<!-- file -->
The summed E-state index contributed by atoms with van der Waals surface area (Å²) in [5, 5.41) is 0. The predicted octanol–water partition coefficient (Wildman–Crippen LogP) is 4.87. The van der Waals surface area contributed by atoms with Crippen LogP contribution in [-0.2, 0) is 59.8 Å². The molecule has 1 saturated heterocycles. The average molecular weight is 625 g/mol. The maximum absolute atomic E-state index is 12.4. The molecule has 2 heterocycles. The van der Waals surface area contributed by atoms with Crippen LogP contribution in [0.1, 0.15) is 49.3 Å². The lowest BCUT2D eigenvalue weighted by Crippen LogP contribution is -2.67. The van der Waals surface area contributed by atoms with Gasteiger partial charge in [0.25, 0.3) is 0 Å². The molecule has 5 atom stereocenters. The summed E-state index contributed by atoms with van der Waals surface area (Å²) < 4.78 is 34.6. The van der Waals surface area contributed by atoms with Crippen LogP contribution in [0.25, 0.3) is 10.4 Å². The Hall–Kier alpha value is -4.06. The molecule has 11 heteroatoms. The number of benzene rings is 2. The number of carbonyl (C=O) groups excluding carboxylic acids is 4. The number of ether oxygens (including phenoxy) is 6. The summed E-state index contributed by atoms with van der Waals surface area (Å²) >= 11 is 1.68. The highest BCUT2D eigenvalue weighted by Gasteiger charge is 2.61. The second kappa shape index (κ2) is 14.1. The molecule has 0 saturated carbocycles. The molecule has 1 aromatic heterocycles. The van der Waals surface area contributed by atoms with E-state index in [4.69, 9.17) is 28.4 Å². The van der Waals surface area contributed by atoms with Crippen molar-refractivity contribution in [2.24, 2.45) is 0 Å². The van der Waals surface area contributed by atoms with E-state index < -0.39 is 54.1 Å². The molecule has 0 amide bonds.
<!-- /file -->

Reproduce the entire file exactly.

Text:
The summed E-state index contributed by atoms with van der Waals surface area (Å²) in [5, 5.41) is 0. The predicted octanol–water partition coefficient (Wildman–Crippen LogP) is 4.87. The van der Waals surface area contributed by atoms with Crippen LogP contribution in [-0.2, 0) is 59.8 Å². The molecule has 1 saturated heterocycles. The average molecular weight is 625 g/mol. The maximum absolute atomic E-state index is 12.4. The molecule has 2 heterocycles. The van der Waals surface area contributed by atoms with Crippen LogP contribution in [0.1, 0.15) is 49.3 Å². The lowest BCUT2D eigenvalue weighted by Crippen LogP contribution is -2.67. The van der Waals surface area contributed by atoms with Gasteiger partial charge in [0.25, 0.3) is 0 Å². The molecule has 5 atom stereocenters. The summed E-state index contributed by atoms with van der Waals surface area (Å²) < 4.78 is 34.6. The van der Waals surface area contributed by atoms with Crippen LogP contribution in [0.25, 0.3) is 10.4 Å². The Hall–Kier alpha value is -4.06. The molecule has 11 heteroatoms. The number of benzene rings is 2. The number of carbonyl (C=O) groups excluding carboxylic acids is 4. The number of ether oxygens (including phenoxy) is 6. The summed E-state index contributed by atoms with van der Waals surface area (Å²) >= 11 is 1.68. The highest BCUT2D eigenvalue weighted by Gasteiger charge is 2.61. The second kappa shape index (κ2) is 14.1. The molecule has 0 saturated carbocycles. The molecule has 1 aromatic heterocycles. The van der Waals surface area contributed by atoms with E-state index in [4.69, 9.17) is 28.4 Å². The van der Waals surface area contributed by atoms with Crippen molar-refractivity contribution in [2.24, 2.45) is 0 Å². The van der Waals surface area contributed by atoms with E-state index < -0.39 is 54.1 Å². The molecule has 0 amide bonds.